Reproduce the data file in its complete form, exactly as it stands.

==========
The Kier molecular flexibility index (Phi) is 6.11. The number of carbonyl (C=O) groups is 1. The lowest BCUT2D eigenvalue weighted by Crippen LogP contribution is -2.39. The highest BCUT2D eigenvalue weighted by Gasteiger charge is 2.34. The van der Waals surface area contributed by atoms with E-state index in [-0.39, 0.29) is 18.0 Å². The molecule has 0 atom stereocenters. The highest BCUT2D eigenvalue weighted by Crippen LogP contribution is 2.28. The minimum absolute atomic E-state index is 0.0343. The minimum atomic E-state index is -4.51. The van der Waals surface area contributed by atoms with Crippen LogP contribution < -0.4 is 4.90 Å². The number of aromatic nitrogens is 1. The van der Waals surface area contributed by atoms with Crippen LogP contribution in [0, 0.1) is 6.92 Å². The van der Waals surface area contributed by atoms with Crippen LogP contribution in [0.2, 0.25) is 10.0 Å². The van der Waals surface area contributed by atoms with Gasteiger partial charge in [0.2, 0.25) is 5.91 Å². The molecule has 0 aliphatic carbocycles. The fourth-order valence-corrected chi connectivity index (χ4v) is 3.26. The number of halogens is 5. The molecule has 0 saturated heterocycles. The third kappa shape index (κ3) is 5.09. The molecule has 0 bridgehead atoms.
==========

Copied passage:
The Kier molecular flexibility index (Phi) is 6.11. The number of carbonyl (C=O) groups is 1. The lowest BCUT2D eigenvalue weighted by Crippen LogP contribution is -2.39. The highest BCUT2D eigenvalue weighted by Gasteiger charge is 2.34. The van der Waals surface area contributed by atoms with E-state index in [-0.39, 0.29) is 18.0 Å². The molecule has 0 atom stereocenters. The highest BCUT2D eigenvalue weighted by Crippen LogP contribution is 2.28. The minimum absolute atomic E-state index is 0.0343. The minimum atomic E-state index is -4.51. The van der Waals surface area contributed by atoms with Crippen LogP contribution < -0.4 is 4.90 Å². The number of aromatic nitrogens is 1. The van der Waals surface area contributed by atoms with Crippen LogP contribution in [0, 0.1) is 6.92 Å². The van der Waals surface area contributed by atoms with Crippen LogP contribution in [0.2, 0.25) is 10.0 Å². The van der Waals surface area contributed by atoms with Gasteiger partial charge in [0.2, 0.25) is 5.91 Å². The molecule has 0 aliphatic carbocycles. The fourth-order valence-corrected chi connectivity index (χ4v) is 3.26. The number of halogens is 5. The molecule has 0 saturated heterocycles. The third kappa shape index (κ3) is 5.09. The molecule has 0 bridgehead atoms.